If HBO’s wildly popular medieval fantasy epic was set anywhere in the northern hemisphere, it’s likely that Game of Thrones’ most commonly cited catchphrase would be more like: “Winter is coming. No, wait, it’s warm again. Never mind.”
While that may not be the case, the whole process of moving from one season to the next is no less a battle for the citizens of Westeros, Wolverhampton or Wisconsin.
To help you transition your wardrobe to the colder months, here are 10 tips for seamlessly dealing with this awkward in-between period, and the style dilemmas it brings with it.
Make Your Outer Layer Weatherproof
The autumnal days ahead are sure to bring their fair share of torrential downpours, punctuated by the occasional dry spell, which means you need to equip yourself accordingly.
Technical raincoats – think robust outerwear made with details such as Gore-Tex fabrics and taped seams – should be high on your list of wardrobe priorities for the season.
Mercifully, weatherproof top layers have undergone an image upgrade in recent years and now come in sharp, contemporary silhouettes that look more trendsetter than trainspotter. If you can’t be converted to a hardy mac or fisherman’s jacket, then keep an eye out for bombers in water-repellent waxed or coated cotton.
Keep On Top Of Your Cold-Weather Complexion
Granted, you may have only just returned from a summer sunning yourself on some Mediterranean rock, but it’s time to consider how your grooming regime needs to be adapted to deal with the onset of autumn.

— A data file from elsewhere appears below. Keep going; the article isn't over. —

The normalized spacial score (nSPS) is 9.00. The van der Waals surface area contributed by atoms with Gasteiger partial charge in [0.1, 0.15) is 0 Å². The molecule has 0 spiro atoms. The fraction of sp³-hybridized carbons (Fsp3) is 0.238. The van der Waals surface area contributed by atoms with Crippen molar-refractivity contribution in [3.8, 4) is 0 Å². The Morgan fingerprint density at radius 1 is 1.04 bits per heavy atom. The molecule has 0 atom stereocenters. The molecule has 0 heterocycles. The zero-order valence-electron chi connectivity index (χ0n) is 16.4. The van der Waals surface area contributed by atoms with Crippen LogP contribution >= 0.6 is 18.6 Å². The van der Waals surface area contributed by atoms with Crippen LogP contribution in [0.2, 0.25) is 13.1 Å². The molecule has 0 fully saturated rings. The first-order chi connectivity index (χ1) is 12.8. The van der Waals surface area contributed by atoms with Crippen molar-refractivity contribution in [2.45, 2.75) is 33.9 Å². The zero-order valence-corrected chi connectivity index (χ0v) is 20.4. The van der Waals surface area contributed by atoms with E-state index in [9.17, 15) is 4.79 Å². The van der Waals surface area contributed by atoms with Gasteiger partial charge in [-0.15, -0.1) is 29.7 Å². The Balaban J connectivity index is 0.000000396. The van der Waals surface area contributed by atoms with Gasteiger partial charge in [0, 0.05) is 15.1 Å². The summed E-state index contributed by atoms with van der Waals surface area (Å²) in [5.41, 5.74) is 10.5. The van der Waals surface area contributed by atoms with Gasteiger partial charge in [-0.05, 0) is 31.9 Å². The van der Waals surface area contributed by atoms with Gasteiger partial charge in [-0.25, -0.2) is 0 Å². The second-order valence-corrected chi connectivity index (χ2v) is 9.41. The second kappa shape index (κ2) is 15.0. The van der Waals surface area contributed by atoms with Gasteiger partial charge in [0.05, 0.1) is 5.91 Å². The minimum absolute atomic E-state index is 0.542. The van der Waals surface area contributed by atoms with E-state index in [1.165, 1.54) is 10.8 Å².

Bracing winds and cold temperatures can play havoc with the skin, drying it out and causing all kinds of chaffed nastiness. Look for products infused with skin-repairing vitamin E, and don’t think that just because it’s winter that you don’t need SPF protection either. Although there may be clouds in the sky and puddles on the pavement, your skin is still prone to the sun’s rays, which can lead to premature ageing.
At this point, it’s also worth introducing a replenishing night cream to your evening routine. Moisturising last thing before bed is always a good idea because the skin tends to absorb creams better at night, when it switches to repair mode.
Learn That Boots Are Your Friends
It’s no secret that the transition from summer to autumn is fraught with pitfalls up top, but Mother Nature can also cause issues in the footwear department, too.
Rugged work boots are a reliable way to stay afoot of the ever-changing climate when it comes to off-duty outfits. But if you’re in need of a style that keeps your hooves protected from the elements and can be dressed up, it’s a pair of Chelsea boots you need.
Able to sit just as comfortably with a suit as they are jeans and a leather jacket, opt for a pair in black leather for a shoe that will effortlessly adapt to any occasion.
Carry A (Practical) Bag
With so many eye-catching examples available, it’s easy to forget that a bag also serves a practical purpose.
Not only does a sleek backpack or holdall have the power to tie a look together, it’s also essential for stowing those extra layers when darting between a hot office, cold street and stifling subway.
Naturally, you’ll need somewhere to store your compact umbrella and weather-defying hair products while you’re at it, so picking up a simple design loaded with interior pockets makes total sense.
Learn To Layer